HAVANA TIMES – With the motto “Democracy Always”, the president of Chile, Gabriel Boric, together with his counterparts from Bolivia, Colombia, Mexico and Uruguay, led an event on Monday the 11th at the La Moneda palace, bombed during the coup that overthrew the government of socialist Salvador Allende exactly 50 years ago.
Democracy “is a continuous construction and the only way to advance to a more just and humane society, with diversity and among those who think differently, with whom we can build a better society,” Boric said in his speech.
Among those attending the event 50 years after the coup led by General Augusto Pinochet, were presidents Luis Arce of Bolivia, Gustavo Petro of Colombia, Andres Manuel Lopez Obrador of Mexico, Marcelo Rebelo de Sousa of Portugal and Luis Lacalle Pou of Uruguay.
Also present were the former presidents of Colombia, Juan Manuel Santos, of Spain, Felipe Gonzalez, and of Uruguay, Jose Mujica.
The commemoration was marked by a strong polarization between the right, who blame Allende for creating conditions for the coup and even defend the Pinochet dictatorship (1973-1990), and their left-wing opponents, who denounce the assault on power and serious human rights violations under that regime.
“I remember that my father acted determined that day, but with serenity. We knew that he would not leave the Palacio de La Moneda. I’ll never forget his last hug, his warmth, his infinite love. Salvador Allende embodied hope” said María Isabel Allende Bussi.
The dictatorship left more than 40,000 victims – more than 3,000 dead or missing, and numerous wounded, prisoners and tortured -, drove thousands of Chileans into exile, disrupted the economy for many years and broke coexistence in society.
Boric said that “the coup cannot be separated from what came after,” highlighting the violation of human rights, and stating that “it does not matter the color of the regime that violates human rights, whether red, blue or black: they must be respected always, and its violation condemned without any nuance”.
Four days before this anniversary, Boric and the living former presidents Eduardo Frei, Ricardo Lagos, Michelle Bachelet and Sebastián Piñera, from different ideological currents, signed a document titled “For democracy, always”, reiterating their commitment to civility and the rule of law.
When this text was presented to the different political formations with parliamentary representation, the left and center-left parties accepted it, but the traditional right-wing formations and the newer Republican Party, considered extreme right, refused to sign it.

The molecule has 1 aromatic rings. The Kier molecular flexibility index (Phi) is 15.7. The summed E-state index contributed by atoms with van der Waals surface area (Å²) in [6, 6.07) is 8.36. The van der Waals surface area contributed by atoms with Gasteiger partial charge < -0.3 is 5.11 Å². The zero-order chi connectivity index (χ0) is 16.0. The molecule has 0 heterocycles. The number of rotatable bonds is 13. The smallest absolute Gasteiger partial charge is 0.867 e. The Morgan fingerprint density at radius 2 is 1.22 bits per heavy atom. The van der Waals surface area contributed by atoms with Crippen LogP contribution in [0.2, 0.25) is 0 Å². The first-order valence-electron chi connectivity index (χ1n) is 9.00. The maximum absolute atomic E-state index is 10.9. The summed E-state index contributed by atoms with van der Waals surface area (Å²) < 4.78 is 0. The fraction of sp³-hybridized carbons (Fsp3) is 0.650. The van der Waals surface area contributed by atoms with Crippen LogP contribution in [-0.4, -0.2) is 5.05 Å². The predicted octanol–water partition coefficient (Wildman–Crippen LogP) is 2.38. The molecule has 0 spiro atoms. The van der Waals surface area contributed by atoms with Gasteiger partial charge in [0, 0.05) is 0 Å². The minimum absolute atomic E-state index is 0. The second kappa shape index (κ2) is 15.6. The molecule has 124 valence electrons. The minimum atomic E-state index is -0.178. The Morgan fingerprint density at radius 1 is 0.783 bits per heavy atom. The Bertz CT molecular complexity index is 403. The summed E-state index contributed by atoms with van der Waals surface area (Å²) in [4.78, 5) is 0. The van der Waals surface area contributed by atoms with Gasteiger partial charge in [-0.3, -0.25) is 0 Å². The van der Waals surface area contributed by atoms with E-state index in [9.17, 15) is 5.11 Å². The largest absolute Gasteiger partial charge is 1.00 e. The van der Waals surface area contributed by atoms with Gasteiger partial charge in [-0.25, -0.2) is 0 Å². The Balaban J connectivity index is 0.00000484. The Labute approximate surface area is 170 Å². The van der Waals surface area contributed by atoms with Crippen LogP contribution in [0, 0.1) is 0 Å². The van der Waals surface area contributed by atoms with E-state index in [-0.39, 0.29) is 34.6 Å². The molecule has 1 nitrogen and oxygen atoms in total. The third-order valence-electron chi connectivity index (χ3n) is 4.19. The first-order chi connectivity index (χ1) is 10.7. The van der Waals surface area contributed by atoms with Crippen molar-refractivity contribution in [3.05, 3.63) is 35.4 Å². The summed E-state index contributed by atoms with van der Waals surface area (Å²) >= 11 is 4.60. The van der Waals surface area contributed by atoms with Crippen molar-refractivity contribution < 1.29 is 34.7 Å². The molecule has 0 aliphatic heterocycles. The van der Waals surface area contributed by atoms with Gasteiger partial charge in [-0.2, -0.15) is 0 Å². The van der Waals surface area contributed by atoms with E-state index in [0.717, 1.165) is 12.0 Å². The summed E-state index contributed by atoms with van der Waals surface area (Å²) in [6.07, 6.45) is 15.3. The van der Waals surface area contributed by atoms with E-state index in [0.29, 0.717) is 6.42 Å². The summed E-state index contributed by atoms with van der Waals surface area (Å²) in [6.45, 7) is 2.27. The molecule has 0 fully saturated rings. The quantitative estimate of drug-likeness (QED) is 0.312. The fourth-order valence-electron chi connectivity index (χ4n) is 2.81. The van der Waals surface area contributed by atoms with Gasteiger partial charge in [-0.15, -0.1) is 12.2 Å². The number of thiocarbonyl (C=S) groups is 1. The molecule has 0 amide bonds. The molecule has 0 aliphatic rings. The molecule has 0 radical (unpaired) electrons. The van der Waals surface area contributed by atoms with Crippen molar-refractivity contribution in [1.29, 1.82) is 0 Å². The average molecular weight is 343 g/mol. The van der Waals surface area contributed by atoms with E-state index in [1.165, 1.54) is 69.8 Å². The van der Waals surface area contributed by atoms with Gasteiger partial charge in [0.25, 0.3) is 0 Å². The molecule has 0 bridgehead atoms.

The Republican Party is the party with the greatest representation in the body that is preparing a new constitution for Chile, and which should be submitted to a referendum this coming December, as a way to dismantle the political intransigence that is advancing among Chileans, 70% of whom were born after of the 1973 coup.
Another example of the tension under which Chile reached this anniversary was recorded on September 10, when a popular demonstration in tribute to Allende passed by La Moneda and Boric accompanied it briefly, but it was followed by scuffles between protesters and police.
Then, excited among the protesters who went to the General Cemetery of the capital to pay tribute to Allende, people set fire to the tomb of former senator Jaime Guzmán, an ally of Pinochet, and caused destruction to the mausoleum of the militarized Carabineros Police, the main body charged with public order.
Also on the night of the 10th, thousands of women dressed in black in mourning for the victims, and with lights as torches, gathered in front of the presidential palace to demand that “never again” a dictatorship take over Chile.
In several provincial cities, in universities and other entities, and in places that were detention sites, as well as in the Santiago Museum of Memory, events were also held this September 11, to repudiate the coup d’état of 50 years ago and reiterate commitments to democracy.
Socialist senator María Isabel Allende Bussi, daughter of the president who governed with the Popular Unity (1970-1973), also spoke at the event at the doors of La Moneda. She narrated her experience of the fateful September 11 with her father.
“I remember that my father acted determined that day, but with serenity. We knew that he would not leave the La Moneda Palace. I’ll never forget his last hug, his warmth, his infinite love. Salvador Allende embodied hope,” said the senator, as her voice broke.